Teaching film in modern languages

Date: 19 June, 2009
Location: University of Bristol, School of Modern Languages, 19 Woodland Road, Lecture Theatre 1 (access through the entrance to the Arts Faculty, 5-7 Woodland Road) 
Event type: Symposium

Programme | Event report

students in class

Past event summary

This one-day symposium is organised by the Subject Centre for Languages, Linguistics and Area Studies in collaboration with colleagues from the Departments of French and Italian at the University of Bristol.

The conference will bring together colleagues interested in the teaching of film from departments of modern languages and departments of film studies in order to share good practice and move on debates in key areas. These areas include:

  • Helping students to work with material artefacts and using these in assessment
  • Teaching ‘minor’ cinemas
  • New approaches to formal analysis
  • Teaching non-feature films: eg. documentary, short films, animation

Organizers: Catherine O’Rawe (Italian), Derek Duncan (Italian), Nick Rees-Roberts (French)

Workshop fee

There is no charge to attend for employees and postgraduate students of publicly funded UK educational institutions. The fee for employees and postgraduate students of private institutions/organisations and non-UK institutions is £40.
Lunch will be provided. We reserve the right to charge a £50.00 non-attendance fee.

Travel bursary

A travel bursary is available for this event.

Programme for 19 June 2009
Time Session
10.30 - 11.00 Registration and coffee
11.00 - 12.00

Panel Session 1: New issues in national cinemas

Mexican documentary filmmaking today
Miriam Haddu (Royal Holloway):
Powerpoint Documentary filmmaking from Mexico (Powerpoint, 256Kb)

Architecture and intercultularity in new Danish cinema
Claire Thomson (UCL):

12.00 - 13.00

Is Chinese star a star?: Challenges in teaching foreign (or minority?) stardom in the UK
Sabrina Yu (Newcastle University):
Powerpoint Is Chinese star a star? (Powerpoint,19.4Mb)

Subtitling as addition, substraction, multiplication and division
Carol O’Sullivan (University of Portsmouth)

13.00 - 14.00 Lunch
14.00 - 15.15

Panel Session 2: Bringing theory and practice together

Film practice as film studies
Richard Misek (University of Bristol)

Critical practice in film and video pedagogy
Elspeth Kydd (University of the West of England):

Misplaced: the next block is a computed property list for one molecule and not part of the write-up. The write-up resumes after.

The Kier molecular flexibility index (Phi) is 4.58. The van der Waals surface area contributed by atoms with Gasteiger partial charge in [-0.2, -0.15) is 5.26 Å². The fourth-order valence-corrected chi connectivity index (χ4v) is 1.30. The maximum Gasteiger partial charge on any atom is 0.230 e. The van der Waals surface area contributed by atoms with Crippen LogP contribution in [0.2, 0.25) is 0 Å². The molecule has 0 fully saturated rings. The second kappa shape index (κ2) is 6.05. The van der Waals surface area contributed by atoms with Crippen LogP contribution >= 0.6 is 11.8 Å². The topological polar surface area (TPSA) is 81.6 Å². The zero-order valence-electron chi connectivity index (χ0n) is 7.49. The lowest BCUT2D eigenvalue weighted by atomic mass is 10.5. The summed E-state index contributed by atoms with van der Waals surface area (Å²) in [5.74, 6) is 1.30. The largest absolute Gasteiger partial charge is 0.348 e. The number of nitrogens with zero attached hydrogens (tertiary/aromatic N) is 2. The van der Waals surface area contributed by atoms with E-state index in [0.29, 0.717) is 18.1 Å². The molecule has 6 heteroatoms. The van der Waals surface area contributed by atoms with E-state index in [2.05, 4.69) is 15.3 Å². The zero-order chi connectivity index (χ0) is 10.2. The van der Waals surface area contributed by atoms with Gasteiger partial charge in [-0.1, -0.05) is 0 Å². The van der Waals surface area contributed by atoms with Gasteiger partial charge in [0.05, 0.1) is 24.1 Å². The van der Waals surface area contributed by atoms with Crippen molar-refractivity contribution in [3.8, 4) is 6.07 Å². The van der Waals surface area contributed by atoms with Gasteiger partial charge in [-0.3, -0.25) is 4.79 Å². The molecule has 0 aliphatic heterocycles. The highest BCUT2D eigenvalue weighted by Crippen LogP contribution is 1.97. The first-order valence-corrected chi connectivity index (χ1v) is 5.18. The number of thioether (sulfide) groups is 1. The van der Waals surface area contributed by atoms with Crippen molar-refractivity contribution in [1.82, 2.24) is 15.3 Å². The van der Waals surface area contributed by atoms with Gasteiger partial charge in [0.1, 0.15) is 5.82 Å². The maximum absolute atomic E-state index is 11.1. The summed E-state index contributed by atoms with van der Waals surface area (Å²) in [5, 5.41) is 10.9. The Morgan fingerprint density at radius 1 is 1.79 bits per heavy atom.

Powerpoint Critical practice in film and video pedagogy (Powerpoint, 292Kb)

Will Higbee (University of Exeter)

15.15 - 15.30 Coffee
15.30 - 16.45

Panel Session 3: Issues in the Use of Material Artefacts
Objects and Objectives:
Teaching and Assessment with Material Culture Artefacts

Helen Hanson (University of Exeter):

Powerpoint Objects and objectives – using artefacts in assessment (Powerpoint, 1.1Mb)

Over Here: Tracking Foreign Language Film Cultures in Britain
Phil Wickham (Bill Douglas Centre, University of Exeter)

The BBFC and Film Classification in the UK
Mark Piper (British Board of Film Classification)

Event report: Teaching film in modern languages

by Victoria Pastor-González

Panel Session 1: New issues in national cinemas

Miriam Haddu, Royal Holloway: Mexican Documentary Filmmaking Today

Miriam Haddu offered a very interesting overview of the problems and challenges involved in designing an entirely new module on Mexican Documentary that she will be offering from this coming September. The module will be open to students taking a BA in Combined Modern Languages or a BA in Film with a Modern Language

She started by giving a brief summary of her current teaching at Royal Holloway and explained how this new module on Mexican Documentary addresses a growing interest in this mode of filmmaking. For her, it is also a new area of research and she highlighted the pedagogical advantages of research-informed teaching: students get expert knowledge and cutting edge teaching; it fosters a culture of discussion and it encourages exploration of new ideas.

She then offered a detailed explanation of the teaching methods she will be using for this module. Her first intention is to involve her students, through the study of relevant texts, in a critical analysis of the nature of documentaries and the representation of reality, whilst making them familiar with the theoretical framework relevant to the subject (of which she offered a rather comprehensive summary). As an example, she showed how a clip from the documentary En el Hoyo (In the Pit) (2006) can be used to discuss methods of documentary making and the role of the director.

Some of the problems Miriam envisages with this module relate to accessibility of the texts, language and lack of secondary sources, although she has had to deal with these problems in the past and suggested several good solutions.

Architecture and interculturality in new danish cinema

Claire Thomson, University College London